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This blog covers topics on automation cybersecurity such as risk assessment, compliance, educational resources, and how to leverage the ISA/IEC 62443 series of standards.

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Fortifying Your Security Arsenal: A Strategic Approach to Safeguarding OT Security Assets from Adversarial Threats


Despite investing significant budgets and resources in security products and services. The common response is inconclusiveleading us to focus on incident response and system recovery as our primary objectives.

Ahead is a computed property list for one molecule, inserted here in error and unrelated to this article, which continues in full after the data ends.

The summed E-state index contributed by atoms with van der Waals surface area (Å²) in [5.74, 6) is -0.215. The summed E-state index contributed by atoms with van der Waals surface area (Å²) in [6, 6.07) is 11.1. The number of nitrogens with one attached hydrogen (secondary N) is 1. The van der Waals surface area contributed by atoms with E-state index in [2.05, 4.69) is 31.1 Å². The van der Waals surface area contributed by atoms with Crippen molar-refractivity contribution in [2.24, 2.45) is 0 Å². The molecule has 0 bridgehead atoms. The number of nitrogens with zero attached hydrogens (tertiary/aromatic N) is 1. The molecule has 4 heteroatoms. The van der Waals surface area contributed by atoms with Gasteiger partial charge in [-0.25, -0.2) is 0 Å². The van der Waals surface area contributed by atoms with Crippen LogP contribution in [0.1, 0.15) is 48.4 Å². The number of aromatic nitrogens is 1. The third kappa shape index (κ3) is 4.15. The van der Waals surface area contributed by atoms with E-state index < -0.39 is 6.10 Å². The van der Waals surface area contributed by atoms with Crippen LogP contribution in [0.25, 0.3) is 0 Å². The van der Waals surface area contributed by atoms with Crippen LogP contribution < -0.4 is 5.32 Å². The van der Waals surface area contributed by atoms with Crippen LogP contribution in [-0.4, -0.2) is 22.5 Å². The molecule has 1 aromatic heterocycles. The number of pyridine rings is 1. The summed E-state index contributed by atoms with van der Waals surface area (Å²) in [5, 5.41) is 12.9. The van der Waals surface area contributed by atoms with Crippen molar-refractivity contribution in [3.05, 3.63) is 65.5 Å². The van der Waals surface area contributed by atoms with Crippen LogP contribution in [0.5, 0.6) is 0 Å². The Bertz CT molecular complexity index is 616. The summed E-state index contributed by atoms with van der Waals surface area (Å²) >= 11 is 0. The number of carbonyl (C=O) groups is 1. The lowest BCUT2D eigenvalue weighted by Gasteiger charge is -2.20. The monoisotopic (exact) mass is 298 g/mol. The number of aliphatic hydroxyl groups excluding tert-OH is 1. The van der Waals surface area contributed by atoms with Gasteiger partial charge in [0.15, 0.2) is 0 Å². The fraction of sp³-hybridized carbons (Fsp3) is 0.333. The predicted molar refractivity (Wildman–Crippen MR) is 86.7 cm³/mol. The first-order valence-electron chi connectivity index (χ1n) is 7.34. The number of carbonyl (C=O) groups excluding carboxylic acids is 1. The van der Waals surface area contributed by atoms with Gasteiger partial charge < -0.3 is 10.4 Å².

Why Do Attackers Target Security Systems First?

To address this question, one must comprehend the situation through a thorough investigation processparticularly when substantial funds are allocated to security measures. Let's explore two concepts for a better understanding. First, consider the analogy of armies in a real war attempting to strike each other's critical infrastructure. They need to neutralize the defense ability first to proceed with hitting the critical infrastructure successfully.

Similarly, in cyberattacks, hackers aim to compromise security systems initially to ensure the overall success of their subsequent attacks. Secondly, in the Operational Technology (OT) environment, security products are often configured not to disrupt OT operations. This reduction in security measures may introduce vulnerabilities, making it easier for attackers to compromise the system compared to traditional IT systems.